Columnist Ron Hart writes of the contradictions in conservative responses to recent Supreme Court rulings:
I do not see how conservatives can rightfully vote to end the provisions of the Voting Rights Act that are so intrusive for Southern states, yet vote to increase federal authority over marriage under DOMA. Justices who voted to dismantle the silly enforcement mechanism of the Voting Rights Act said in their briefs that times had changed since the 1960s. They have also changed for gay marriage. Thirty percent of Americans approved a decade ago; more than 50 percent do now.
In USA Today, Jonah Goldberg asks why "civil libertarians" are up in arms over NSA data-tracking but not-so-bent-out-of-shape by Obamacare databasing:
What I have a hard time understanding, however, is how one can get worked up into a near panic about an overreaching national security apparatus while also celebrating other government expansions into our lives, chief among them the hydrahead leviathan of the Affordable Care Act (aka ObamaCare). The 2009 stimulus created a health database that will store all your health records. The Federal Data Services Hub will record everything bureaucrats deem useful, from your incarceration record and immigration status to whether or not you had an abortion or were treated for depression or erectile dysfunction....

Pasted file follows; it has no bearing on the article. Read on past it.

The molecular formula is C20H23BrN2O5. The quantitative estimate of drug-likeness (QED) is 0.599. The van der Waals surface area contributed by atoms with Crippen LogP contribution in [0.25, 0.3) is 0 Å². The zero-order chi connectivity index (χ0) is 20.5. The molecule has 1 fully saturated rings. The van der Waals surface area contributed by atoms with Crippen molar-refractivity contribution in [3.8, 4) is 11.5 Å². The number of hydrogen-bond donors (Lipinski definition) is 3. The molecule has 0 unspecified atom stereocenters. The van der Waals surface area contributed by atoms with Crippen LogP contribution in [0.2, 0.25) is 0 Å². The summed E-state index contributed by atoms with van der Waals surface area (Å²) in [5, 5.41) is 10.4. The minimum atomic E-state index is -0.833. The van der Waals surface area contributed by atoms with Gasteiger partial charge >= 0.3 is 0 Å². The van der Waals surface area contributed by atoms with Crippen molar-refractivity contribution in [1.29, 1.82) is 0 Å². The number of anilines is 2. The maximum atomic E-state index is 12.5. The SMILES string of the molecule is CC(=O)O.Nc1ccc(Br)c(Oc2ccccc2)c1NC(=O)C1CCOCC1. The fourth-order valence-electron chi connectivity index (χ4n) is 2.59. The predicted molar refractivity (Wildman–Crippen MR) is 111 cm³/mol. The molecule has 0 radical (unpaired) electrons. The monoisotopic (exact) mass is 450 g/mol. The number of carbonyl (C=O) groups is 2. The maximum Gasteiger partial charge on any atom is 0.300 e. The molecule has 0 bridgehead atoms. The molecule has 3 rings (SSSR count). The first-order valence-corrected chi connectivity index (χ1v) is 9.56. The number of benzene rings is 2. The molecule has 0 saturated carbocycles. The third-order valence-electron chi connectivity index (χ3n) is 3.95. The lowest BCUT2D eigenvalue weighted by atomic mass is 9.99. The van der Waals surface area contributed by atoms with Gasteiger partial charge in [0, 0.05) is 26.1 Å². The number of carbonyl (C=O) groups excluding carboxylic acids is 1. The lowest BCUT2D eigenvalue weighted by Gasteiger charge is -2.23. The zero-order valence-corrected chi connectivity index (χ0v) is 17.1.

Worrying about NSA abuse is cast as high-minded while worrying about ObamaCare or the IRS is seen as paranoid
As it happens, the ACLU has been critical of the IRS's actions toward political groups and is outspoken in its opposition to the worker-verification database that conservatives present as central to any meaningful immigration reform. Goldberg is certainly right, though, that liberal outrage at massive governmental record-keeping is largely situational. Which is to say, liberal outrage is very similar to conservative outrage when it comes to matters of government.
If you prize a consistent emphasis on limited government and individual rights in your ideology, this seems like a good time to pitch a subscription to Reason. It costs just $14.97 a year and, as our very first issue in 1968 declared, we try to emphasize "coherence, not contradictions."